The Australian Space Agency and Department of Defence have supported the Japan Aerospace Exploration Agency (JAXA) with the return of the Hayabusa2 capsule in the Woomera Prohibited Area (WPA).
The Hayabusa2 mission launched on 3 December 2014 and saw the mission’s spacecraft to reach the asteroid Ryugu and extract two samples, before heading back to Earth on 13 November 2019.
Minister for Industry, Science and Technology Karen Andrews congratulated JAXA on the landmark event, which she said strengthened Australia’s position as a desired partner for future international space missions.
"I extend a huge congratulations on behalf of Australia to the entire JAXA team on the successful landing and discovery of the Hayabusa2 sample return capsule. This is an incredible accomplishment for science and space and builds on our strong working relationship with JAXA, while also highlighting Australia as a nation with the trusted expertise to support international space missions," Minister Andrews said.
She added, "The return will also enable scientists to gain insights into the origin and evolution of the solar system through studying rock, organic matter and water from the surface sample – helping us further understand our oceans and life here on Earth."
Defence Minister Linda Reynolds built on the comments made by Minister Andrews, saying the successive collaboration between the two nations highlighted the opportunities in sustaining future collaborations in space.
"Science and technology collaboration is a priority for both our countries, as I recently agreed with my counterpart Minister Kishi [Nobuo] during my visit to Tokyo in October. We agreed to drive bilateral space co-operation in areas of mutual benefit. It has been Defence’s privilege to work closely with JAXA’s Hayabusa2 project team to support their planning and rehearsal activities for today’s successful capsule re‑entry within the WPA," Minister Reynolds said.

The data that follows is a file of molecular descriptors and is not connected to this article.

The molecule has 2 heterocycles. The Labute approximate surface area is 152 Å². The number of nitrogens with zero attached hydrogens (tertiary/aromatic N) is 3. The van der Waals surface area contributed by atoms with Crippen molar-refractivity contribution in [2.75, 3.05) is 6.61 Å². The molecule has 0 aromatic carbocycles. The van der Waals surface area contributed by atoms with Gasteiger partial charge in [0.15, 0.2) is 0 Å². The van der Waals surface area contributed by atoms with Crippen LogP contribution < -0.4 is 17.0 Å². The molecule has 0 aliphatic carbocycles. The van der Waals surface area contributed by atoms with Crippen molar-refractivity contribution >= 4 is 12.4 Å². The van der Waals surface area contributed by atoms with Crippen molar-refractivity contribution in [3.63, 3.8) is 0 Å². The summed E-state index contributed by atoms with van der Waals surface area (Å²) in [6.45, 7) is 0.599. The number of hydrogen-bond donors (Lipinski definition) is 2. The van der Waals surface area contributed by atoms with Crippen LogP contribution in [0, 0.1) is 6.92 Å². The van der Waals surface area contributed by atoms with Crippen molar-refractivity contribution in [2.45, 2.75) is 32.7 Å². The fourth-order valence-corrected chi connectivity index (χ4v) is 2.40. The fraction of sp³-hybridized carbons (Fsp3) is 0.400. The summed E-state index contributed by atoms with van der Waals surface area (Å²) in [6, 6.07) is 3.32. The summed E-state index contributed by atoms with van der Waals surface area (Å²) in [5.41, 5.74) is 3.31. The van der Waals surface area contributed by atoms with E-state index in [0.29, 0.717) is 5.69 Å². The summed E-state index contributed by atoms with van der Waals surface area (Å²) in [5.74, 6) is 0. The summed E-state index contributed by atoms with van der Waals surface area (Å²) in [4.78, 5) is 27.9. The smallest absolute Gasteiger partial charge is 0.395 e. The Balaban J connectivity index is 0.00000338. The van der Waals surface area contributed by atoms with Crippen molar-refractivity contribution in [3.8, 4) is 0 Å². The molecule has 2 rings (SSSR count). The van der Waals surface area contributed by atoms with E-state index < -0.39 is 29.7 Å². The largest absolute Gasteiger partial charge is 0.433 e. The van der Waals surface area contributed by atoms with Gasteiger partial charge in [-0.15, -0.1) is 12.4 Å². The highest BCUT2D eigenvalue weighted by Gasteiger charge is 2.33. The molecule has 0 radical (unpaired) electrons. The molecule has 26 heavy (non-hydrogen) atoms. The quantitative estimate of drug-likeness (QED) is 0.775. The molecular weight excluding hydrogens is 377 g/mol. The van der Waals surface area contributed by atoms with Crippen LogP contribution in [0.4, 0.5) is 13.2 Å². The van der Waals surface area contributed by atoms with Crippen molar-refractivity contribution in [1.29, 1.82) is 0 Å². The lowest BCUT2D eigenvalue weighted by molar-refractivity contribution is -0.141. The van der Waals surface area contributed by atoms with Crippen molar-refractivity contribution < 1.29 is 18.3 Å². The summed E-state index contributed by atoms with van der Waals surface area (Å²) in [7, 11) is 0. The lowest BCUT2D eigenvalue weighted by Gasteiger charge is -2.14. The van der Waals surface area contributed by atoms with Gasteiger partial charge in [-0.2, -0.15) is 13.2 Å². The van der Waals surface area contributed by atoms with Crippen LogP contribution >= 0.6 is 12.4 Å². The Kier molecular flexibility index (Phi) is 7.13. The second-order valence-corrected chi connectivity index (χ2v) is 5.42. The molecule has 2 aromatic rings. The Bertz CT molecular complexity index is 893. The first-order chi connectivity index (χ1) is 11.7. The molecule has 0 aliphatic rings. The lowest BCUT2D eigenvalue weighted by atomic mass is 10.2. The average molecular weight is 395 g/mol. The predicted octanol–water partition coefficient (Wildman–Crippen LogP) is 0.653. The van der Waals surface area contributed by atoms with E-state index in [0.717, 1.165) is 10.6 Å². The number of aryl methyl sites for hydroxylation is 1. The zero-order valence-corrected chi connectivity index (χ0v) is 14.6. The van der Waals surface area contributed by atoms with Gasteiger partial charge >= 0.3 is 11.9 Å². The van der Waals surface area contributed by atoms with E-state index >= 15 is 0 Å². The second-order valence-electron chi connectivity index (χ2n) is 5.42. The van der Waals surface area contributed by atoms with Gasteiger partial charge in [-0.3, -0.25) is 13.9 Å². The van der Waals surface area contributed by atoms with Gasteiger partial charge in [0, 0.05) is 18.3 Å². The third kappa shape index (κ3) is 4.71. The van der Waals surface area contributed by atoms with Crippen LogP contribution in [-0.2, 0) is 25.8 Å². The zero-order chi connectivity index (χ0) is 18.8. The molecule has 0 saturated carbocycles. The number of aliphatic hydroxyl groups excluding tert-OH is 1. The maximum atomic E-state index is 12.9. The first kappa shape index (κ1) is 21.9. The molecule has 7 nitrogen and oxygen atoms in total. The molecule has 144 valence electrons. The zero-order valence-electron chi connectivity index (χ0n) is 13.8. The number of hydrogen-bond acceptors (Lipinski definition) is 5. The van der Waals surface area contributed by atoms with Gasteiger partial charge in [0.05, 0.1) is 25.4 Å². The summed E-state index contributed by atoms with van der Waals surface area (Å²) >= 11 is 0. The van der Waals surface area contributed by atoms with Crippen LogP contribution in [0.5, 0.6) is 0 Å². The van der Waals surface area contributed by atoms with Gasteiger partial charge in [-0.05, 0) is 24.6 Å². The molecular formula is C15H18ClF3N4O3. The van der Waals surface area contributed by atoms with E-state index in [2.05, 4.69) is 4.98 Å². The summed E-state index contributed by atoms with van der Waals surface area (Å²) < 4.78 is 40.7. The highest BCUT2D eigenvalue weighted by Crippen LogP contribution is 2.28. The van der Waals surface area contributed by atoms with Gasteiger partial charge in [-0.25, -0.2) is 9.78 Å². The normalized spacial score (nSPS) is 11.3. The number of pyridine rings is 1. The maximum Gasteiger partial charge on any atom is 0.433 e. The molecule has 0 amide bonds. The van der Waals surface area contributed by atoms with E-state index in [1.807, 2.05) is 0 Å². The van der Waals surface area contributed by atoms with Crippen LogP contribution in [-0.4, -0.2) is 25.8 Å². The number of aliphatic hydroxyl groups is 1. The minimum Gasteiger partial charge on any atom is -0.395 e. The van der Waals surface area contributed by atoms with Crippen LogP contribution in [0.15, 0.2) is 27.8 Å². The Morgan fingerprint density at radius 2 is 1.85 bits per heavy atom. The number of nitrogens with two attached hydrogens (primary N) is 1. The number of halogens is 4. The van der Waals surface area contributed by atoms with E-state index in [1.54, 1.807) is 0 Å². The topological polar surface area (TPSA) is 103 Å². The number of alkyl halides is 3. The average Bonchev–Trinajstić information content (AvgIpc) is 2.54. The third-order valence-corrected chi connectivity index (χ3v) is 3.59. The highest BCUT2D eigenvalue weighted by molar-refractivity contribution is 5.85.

Minister for Agriculture, Drought and Emergency Management David Littleproud said the sample will provide scientific evidence of any biosecurity risks from asteroids.
"Our biosecurity officers have been working with the agency, JAXA and NASA to ensure the Japanese and US support personnel arriving into the country comply with our biosecurity requirements. The best minds on the planet will then analyse whether there are any space invaders, as far as biosecurity is concerned, on asteroids," Minister Littleproud said.
Australian Space Agency head Dr Megan Clark AC said the agency was pleased to be able to support JAXA's successful return.
"Our team helped co-ordinate efforts across the Commonwealth and South Australian governments to plan for the Hayabusa2 re-entry – amidst pandemic restrictions – while also implementing our regulatory role to support the safe and successful return and recovery of the sample capsule in Woomera today," Dr Clark said.
JAXA president Dr Yamakawa Hiroshi said over the course of six years of its mission, he was very proud and honoured to be able to face this important moment together with the people of Australia.
"Accomplishing the capsule re-entry, landing and recovery operation in a safe and sound manner, couldn’t have been done without the support and understanding from the Australian government, Department of Defence, the Australian Space Agency and people in Australia. Under the difficult situation due to the COVID-19 epidemic, we are sincerely thankful that the JAXA Hayabusa2 recovery team was granted permission to enter the country and allowed to set up their operation base in Woomera, South Australia," Dr Yamakawa said.
He added, "Researchers in Japan and from all over the world will analyse the precious samples collected on the asteroid Ryugu, and we look forward to reporting the results to all the supporters in Australia."
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